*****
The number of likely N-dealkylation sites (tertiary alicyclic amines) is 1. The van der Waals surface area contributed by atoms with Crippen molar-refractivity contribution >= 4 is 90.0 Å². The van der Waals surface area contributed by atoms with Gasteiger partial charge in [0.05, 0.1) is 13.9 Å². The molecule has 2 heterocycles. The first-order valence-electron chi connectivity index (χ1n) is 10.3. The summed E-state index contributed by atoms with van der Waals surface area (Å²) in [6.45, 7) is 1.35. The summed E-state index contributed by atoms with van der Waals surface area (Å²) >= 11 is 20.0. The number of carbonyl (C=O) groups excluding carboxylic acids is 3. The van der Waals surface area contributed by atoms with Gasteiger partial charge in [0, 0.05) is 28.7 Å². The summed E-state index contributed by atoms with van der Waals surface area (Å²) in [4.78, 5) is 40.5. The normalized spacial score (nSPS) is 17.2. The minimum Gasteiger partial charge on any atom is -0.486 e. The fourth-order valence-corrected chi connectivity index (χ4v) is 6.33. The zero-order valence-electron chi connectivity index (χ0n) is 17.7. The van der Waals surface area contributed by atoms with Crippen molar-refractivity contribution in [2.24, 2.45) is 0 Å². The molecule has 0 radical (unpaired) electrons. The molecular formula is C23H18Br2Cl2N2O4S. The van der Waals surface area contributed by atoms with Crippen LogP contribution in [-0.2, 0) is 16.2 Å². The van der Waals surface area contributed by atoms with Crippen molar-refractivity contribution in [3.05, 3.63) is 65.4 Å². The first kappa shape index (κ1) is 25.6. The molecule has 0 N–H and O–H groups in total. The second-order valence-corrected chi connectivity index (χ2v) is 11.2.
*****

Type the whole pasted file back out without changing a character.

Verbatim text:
The number of likely N-dealkylation sites (tertiary alicyclic amines) is 1. The van der Waals surface area contributed by atoms with Crippen molar-refractivity contribution >= 4 is 90.0 Å². The van der Waals surface area contributed by atoms with Gasteiger partial charge in [0.05, 0.1) is 13.9 Å². The molecule has 2 heterocycles. The first-order valence-electron chi connectivity index (χ1n) is 10.3. The summed E-state index contributed by atoms with van der Waals surface area (Å²) in [6.45, 7) is 1.35. The summed E-state index contributed by atoms with van der Waals surface area (Å²) >= 11 is 20.0. The number of carbonyl (C=O) groups excluding carboxylic acids is 3. The van der Waals surface area contributed by atoms with Gasteiger partial charge in [0, 0.05) is 28.7 Å². The summed E-state index contributed by atoms with van der Waals surface area (Å²) in [4.78, 5) is 40.5. The normalized spacial score (nSPS) is 17.2. The minimum Gasteiger partial charge on any atom is -0.486 e. The fourth-order valence-corrected chi connectivity index (χ4v) is 6.33. The zero-order valence-electron chi connectivity index (χ0n) is 17.7. The van der Waals surface area contributed by atoms with Crippen molar-refractivity contribution in [2.24, 2.45) is 0 Å². The molecule has 0 radical (unpaired) electrons. The molecular formula is C23H18Br2Cl2N2O4S. The van der Waals surface area contributed by atoms with Crippen LogP contribution in [-0.2, 0) is 16.2 Å². The van der Waals surface area contributed by atoms with Crippen molar-refractivity contribution in [3.05, 3.63) is 65.4 Å². The first kappa shape index (κ1) is 25.6. The molecule has 0 N–H and O–H groups in total. The second-order valence-corrected chi connectivity index (χ2v) is 11.2.